Leaders and Laggards: The Toxic Chemical Scorecard of Fashion’s Supply Chain

How often, when you are shopping or have purchased clothing or shoes, do you come across a chemical smell?  Who’s keeping score?  Green America.  Green America published The “Toxic Textiles” report that tells what companies are doing to address the use of toxic chemicals in their supply chains.  The report found that top U.S. clothing retailers and brands need to do better at protecting consumers and workers on toxic chemicals used in textile manufacturing and found in clothing itself.  The report provides a company-by-company breakdown of 15 major corporations and shows significant room for improvement across the sector on hazardous chemicals use, workplace conditions, and transparency.

What are the metrics and transparency, how are the companies being measured?  Partnering with Fashion FWD, Green America conducted detailed surveys, read corporate social responsibility (CSR) reports when available, and reviewed corporate websites.  What they found is that some companies identify chemicals used in their supply chains through a Manufacturing Restricted Substances List (MRSL), and a Restricted Substances List (RSL), while other companies rely on RSL only as their chemical management policy.  An MRSL restricts chemicals used in the manufacturing process, while an RSL restricts what chemicals can be found in the final consumer product.  Additionally, some companies listed factories that they source from.

Charlotte Tate, Labor Justice Campaigns director at Green America, said: “Looking at the success of some companies on the scorecard, there is simply no reason for a company to not, at a minimum, have a restricted substances list and a manufacturing restricted substances list. In just a few years, we’ve seen some companies take major steps in the right direction, and now, we must see retailers — some of which, notably Amazon, have had hugely profitable years — step it up on chemical management in apparel.”

Retailer and brand scorecards illustrate the top-level findings of the report:

Other key findings of the report include:

  • Target is the clear retail leader. Target has both an online platform and stores, and sells many apparel items under its own brands, which demonstrates it is feasible for every retailer included in the scorecard to improve its chemical management policies. Target has a publicly available restricted substances list (RSL) and a publicly available manufacturing restricted substances list (MRSL). It also has clearly stated goals of eliminating hazardous classes of chemicals.
  • Amazon must do better. Amazon is a retailer and also an apparel brand with numerous private labels. Amazon has no public information about its chemical management for apparel, despite being the largest US retailer of apparel, and it has disclosed no RSL or MRSL. The report calls on Amazon to address the impacts of own-branded products and to encourage sellers on its platform to step up on chemical management.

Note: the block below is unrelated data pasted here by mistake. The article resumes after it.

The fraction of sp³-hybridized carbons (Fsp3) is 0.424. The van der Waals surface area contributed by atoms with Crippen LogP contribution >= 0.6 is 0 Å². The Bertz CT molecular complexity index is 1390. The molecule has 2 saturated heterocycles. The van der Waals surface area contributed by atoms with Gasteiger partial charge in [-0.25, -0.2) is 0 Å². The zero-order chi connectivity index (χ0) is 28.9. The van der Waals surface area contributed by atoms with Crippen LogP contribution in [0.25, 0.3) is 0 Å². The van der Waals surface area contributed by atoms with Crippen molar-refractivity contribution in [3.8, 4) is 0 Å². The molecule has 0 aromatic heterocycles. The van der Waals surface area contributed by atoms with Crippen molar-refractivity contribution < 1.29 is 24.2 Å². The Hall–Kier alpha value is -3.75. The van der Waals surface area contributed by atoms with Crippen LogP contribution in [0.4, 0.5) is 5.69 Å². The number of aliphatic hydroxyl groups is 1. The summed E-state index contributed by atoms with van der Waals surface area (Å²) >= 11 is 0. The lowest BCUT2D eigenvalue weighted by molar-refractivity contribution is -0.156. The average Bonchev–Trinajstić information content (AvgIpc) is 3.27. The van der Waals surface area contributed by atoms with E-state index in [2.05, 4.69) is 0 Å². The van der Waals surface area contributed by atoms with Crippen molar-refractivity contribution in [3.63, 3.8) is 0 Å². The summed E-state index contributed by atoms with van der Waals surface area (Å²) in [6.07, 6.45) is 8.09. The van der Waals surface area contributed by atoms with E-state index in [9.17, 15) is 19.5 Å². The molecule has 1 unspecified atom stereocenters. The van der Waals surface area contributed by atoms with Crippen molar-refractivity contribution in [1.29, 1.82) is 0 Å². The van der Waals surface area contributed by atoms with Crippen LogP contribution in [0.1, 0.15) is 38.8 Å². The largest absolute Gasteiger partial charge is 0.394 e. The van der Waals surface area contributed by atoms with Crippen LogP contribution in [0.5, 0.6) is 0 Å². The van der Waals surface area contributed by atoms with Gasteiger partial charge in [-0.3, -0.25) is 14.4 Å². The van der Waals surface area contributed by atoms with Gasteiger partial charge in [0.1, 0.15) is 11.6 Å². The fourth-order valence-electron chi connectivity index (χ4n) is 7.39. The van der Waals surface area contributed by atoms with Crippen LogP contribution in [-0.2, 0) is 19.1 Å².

• Nike, Gap, Adidas and H&M beat out other clothing brands. Each of these brands have a public RSL and MRSL and have committed to eliminate or reduce the use of hazardous chemicals.
  • Beware token plans and greenwashing. Companies often incorporate one policy on a single issue in the supply chain, and then use it to claim overall sustainability. And many companies claim to have policies addressing environmental or labor issues but have not followed through with specific goals, metrics, or timelines.
  • The industry is far from sustainable. This scorecard examined chemical management policies that were publicly available. But there are many factors that contribute to whether a company is sustainable or not. For example, some leading fast fashion brands (H&M and Zara) performed well on the scorecard. However, due to the business model of fast fashion brands (creating short-lived clothing, for example), it is NOT possible for these companies to be sustainable.

Todd Larsen, executive co-director of Consumer and Corporate Engagement at Green America, said: “Consumers demand that companies improve their toxic chemical and sustainability policies, and we’re starting to see retailers and brands respond. While it is important for consumers to make informed decisions in their shopping habits, it is even more crucial for companies to take responsibility for the huge role they play.”

Green America, founded in 1982, provides economic strategies, organizing power and practical tools for businesses, investors, and consumers to solve today’s social and environmental problems. http://www.GreenAmerica.org

Source:  Green America Toxic Textiles Scorecard; Green America Toxic Textiles Full Report



Rhonda P. Hill

Founder, Publishing Editor